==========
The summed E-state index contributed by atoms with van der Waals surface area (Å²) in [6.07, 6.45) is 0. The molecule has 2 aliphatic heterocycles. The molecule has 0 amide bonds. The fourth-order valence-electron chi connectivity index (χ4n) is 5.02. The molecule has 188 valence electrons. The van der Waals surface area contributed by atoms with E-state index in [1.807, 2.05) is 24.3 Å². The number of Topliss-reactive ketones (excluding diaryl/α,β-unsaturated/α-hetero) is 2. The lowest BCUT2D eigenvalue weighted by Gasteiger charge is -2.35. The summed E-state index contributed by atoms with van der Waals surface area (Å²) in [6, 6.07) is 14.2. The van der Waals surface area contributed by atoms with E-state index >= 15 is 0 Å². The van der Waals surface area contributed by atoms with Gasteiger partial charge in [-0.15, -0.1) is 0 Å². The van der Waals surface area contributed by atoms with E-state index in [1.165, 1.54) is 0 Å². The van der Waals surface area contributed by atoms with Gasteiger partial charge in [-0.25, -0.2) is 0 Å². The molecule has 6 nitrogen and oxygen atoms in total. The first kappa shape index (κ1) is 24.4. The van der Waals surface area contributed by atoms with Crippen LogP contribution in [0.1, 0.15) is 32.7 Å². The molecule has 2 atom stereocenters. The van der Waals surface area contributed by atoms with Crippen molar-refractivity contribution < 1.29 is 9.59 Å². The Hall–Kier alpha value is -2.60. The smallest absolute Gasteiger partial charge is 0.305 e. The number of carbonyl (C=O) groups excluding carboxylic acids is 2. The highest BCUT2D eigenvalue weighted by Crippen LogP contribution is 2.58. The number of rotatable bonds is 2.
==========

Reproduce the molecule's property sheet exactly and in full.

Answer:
The summed E-state index contributed by atoms with van der Waals surface area (Å²) in [6.07, 6.45) is 0. The molecule has 2 aliphatic heterocycles. The molecule has 0 amide bonds. The fourth-order valence-electron chi connectivity index (χ4n) is 5.02. The molecule has 188 valence electrons. The van der Waals surface area contributed by atoms with E-state index in [1.807, 2.05) is 24.3 Å². The number of Topliss-reactive ketones (excluding diaryl/α,β-unsaturated/α-hetero) is 2. The lowest BCUT2D eigenvalue weighted by Gasteiger charge is -2.35. The summed E-state index contributed by atoms with van der Waals surface area (Å²) in [6, 6.07) is 14.2. The van der Waals surface area contributed by atoms with E-state index >= 15 is 0 Å². The van der Waals surface area contributed by atoms with Gasteiger partial charge in [-0.15, -0.1) is 0 Å². The van der Waals surface area contributed by atoms with E-state index in [1.165, 1.54) is 0 Å². The van der Waals surface area contributed by atoms with Gasteiger partial charge in [-0.25, -0.2) is 0 Å². The molecule has 6 nitrogen and oxygen atoms in total. The first kappa shape index (κ1) is 24.4. The van der Waals surface area contributed by atoms with Crippen LogP contribution in [0.1, 0.15) is 32.7 Å². The molecule has 2 atom stereocenters. The van der Waals surface area contributed by atoms with Crippen molar-refractivity contribution < 1.29 is 9.59 Å². The Hall–Kier alpha value is -2.60. The smallest absolute Gasteiger partial charge is 0.305 e. The number of carbonyl (C=O) groups excluding carboxylic acids is 2. The highest BCUT2D eigenvalue weighted by Crippen LogP contribution is 2.58. The number of rotatable bonds is 2.